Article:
This is not about the Hugh Jackman who sang his way through "Les Miserables," danced his way through an Oscars telecast and Peter Allen'd his way to a Tony on Broadway.
This is about the Hugh Jackman with metal claws, rock-hard abs and bad haircuts.
This is the tough, snarling Hugh Jackman we know as the Wolverine.
The 44-year-old actor plays the Marvel mutant for the sixth time in "The Wolverine," which opened July 26. A seventh appearance ("X-Men: Days of Future Past") is being filmed in Montreal.
Jackman's foray into the world of Wolverine was unveiled in the 2000 film "X-Men." He reprised the character in "X2" (2003), "X-Men: The Last Stand" (2006) and "X-Men Origins: Wolverine" (2009). The Australian actor also made a cameo appearance in the 2011 prequel "X-Men: First Class."
Wolverine, for the uninitiated, made his comic-book debut in a 1974 issue of "The Incredible Hulk." He was featured in a series of comic books a decade later, and has been the star of his own comic book since 1988. He is more than a century old, with the power of self-healing that slows the aging process. His two primary assets are his adamantium (a metal alloy) claws and "berserker" rages. He was one of the first of the brooding comic-book antiheroes, and is known by the name Logan.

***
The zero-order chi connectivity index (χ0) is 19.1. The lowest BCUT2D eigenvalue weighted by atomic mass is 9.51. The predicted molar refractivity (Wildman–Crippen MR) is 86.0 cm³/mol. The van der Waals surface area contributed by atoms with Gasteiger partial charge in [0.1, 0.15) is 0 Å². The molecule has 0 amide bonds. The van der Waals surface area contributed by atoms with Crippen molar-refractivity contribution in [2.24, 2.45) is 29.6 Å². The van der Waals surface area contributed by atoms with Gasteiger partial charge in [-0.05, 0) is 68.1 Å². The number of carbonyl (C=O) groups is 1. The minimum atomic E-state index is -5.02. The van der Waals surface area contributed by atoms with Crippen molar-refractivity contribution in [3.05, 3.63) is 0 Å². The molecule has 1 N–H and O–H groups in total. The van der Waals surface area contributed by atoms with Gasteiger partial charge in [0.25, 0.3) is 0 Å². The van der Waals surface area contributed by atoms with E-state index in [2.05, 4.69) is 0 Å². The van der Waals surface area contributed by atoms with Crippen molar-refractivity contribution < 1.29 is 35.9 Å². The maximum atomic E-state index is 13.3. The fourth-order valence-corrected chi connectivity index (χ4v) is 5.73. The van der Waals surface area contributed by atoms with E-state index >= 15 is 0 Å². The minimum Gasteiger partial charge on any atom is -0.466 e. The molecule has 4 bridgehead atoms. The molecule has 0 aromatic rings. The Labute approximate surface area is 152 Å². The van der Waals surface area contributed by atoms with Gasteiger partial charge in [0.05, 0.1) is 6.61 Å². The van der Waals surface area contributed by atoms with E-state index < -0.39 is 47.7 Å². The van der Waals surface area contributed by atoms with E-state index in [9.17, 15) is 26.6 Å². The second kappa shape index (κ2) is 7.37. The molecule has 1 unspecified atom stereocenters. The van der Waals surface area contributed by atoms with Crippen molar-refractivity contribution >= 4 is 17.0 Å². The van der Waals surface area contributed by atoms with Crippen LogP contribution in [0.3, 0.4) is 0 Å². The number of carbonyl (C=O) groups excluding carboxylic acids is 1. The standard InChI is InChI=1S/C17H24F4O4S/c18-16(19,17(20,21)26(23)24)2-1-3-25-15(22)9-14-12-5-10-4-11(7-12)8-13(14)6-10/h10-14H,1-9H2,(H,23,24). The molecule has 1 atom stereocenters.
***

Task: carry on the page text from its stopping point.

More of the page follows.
In the new film, directed by James Mangold of "Walk the Line" fame, Logan is asked to return to Japan to say goodbye to a dying friend. He not only gets caught up in a conflict with the Japanese underworld, but must deal with an internal struggle between the indestructible monster he is and the mortal man he wants to be.
Monster or man, you can count on Jackman to be shirtless a lot. With that ripped physique, who can blame him?
Q: Was I wrong to think there would be more singing and dancing in "The Wolverine?"
A: (Laughs) Sorry, man.
Q: See how you confuse people, switching back and forth from singing and dancing roles to serious dramatic roles?
A: Imagine how confused I am.
Q: How do you keep it straight? Aren't they such different disciplines?
A: They are. But when you learn acting in Perth, as I did, and you do Shakespeare one day and singing and dancing the next, that's what you get used to. And it's something I love. I love jumping from one thing to another. Actually, if you think about Wolverine and Jean Valjean (of "Les Miserables"), they share many qualities. They're not as different as you might think.
Q: Still, it's amazing that you have this two-sided career. Not many actors can say that.
A: I feel very lucky to be able to do it. I suppose I try to keep as many doors open as possible, and I'm more shocked than anyone that more doors haven't been slammed in my face.
Q: With such diversity in your career, it must be surprising even to you that you have visited this Wolverine character six times?
A: Oh yeah. More than once would be surprising. It's pretty shocking. It's shocking that I'm filming the seventh in Montreal right now. What's more surprising is that I'm enjoying playing the character more now than I ever have.
Q: Much is made of your body in these Wolverine movies, and I can't imagine it is getting any easier to get in that kind of shape at the age of 44?